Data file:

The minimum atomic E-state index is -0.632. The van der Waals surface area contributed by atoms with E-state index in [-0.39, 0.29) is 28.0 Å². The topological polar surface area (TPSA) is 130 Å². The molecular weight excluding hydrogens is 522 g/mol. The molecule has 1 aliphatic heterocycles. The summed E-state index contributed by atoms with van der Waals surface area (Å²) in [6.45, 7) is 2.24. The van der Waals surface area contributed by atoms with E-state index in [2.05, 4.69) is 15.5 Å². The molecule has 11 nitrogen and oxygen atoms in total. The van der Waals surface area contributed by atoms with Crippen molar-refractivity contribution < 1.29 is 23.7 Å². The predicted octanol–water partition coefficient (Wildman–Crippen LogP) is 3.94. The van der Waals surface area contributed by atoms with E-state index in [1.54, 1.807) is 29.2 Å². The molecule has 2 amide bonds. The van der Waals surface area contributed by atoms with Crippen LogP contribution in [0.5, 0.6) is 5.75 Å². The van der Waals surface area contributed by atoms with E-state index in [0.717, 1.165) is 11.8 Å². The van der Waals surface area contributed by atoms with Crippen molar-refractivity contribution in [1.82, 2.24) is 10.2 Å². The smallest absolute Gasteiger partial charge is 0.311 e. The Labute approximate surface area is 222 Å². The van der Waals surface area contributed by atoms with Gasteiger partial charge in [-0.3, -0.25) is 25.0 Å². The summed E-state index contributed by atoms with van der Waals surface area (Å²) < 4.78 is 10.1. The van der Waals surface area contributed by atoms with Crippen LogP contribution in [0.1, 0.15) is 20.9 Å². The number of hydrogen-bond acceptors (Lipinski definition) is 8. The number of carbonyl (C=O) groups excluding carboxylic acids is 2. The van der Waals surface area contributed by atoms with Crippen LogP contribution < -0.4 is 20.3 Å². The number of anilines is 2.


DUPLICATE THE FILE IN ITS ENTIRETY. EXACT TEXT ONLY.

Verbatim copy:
The minimum atomic E-state index is -0.632. The van der Waals surface area contributed by atoms with E-state index in [-0.39, 0.29) is 28.0 Å². The topological polar surface area (TPSA) is 130 Å². The molecular weight excluding hydrogens is 522 g/mol. The molecule has 1 aliphatic heterocycles. The summed E-state index contributed by atoms with van der Waals surface area (Å²) in [6.45, 7) is 2.24. The van der Waals surface area contributed by atoms with E-state index in [2.05, 4.69) is 15.5 Å². The molecule has 11 nitrogen and oxygen atoms in total. The van der Waals surface area contributed by atoms with Crippen molar-refractivity contribution < 1.29 is 23.7 Å². The predicted octanol–water partition coefficient (Wildman–Crippen LogP) is 3.94. The van der Waals surface area contributed by atoms with E-state index in [1.54, 1.807) is 29.2 Å². The molecule has 2 amide bonds. The van der Waals surface area contributed by atoms with Crippen LogP contribution in [0.5, 0.6) is 5.75 Å². The van der Waals surface area contributed by atoms with E-state index in [0.717, 1.165) is 11.8 Å². The van der Waals surface area contributed by atoms with Crippen molar-refractivity contribution in [1.82, 2.24) is 10.2 Å². The smallest absolute Gasteiger partial charge is 0.311 e. The Labute approximate surface area is 222 Å². The van der Waals surface area contributed by atoms with Gasteiger partial charge in [-0.3, -0.25) is 25.0 Å². The summed E-state index contributed by atoms with van der Waals surface area (Å²) < 4.78 is 10.1. The van der Waals surface area contributed by atoms with Crippen LogP contribution in [0.1, 0.15) is 20.9 Å². The number of hydrogen-bond acceptors (Lipinski definition) is 8. The number of carbonyl (C=O) groups excluding carboxylic acids is 2. The van der Waals surface area contributed by atoms with Crippen LogP contribution < -0.4 is 20.3 Å². The number of anilines is 2.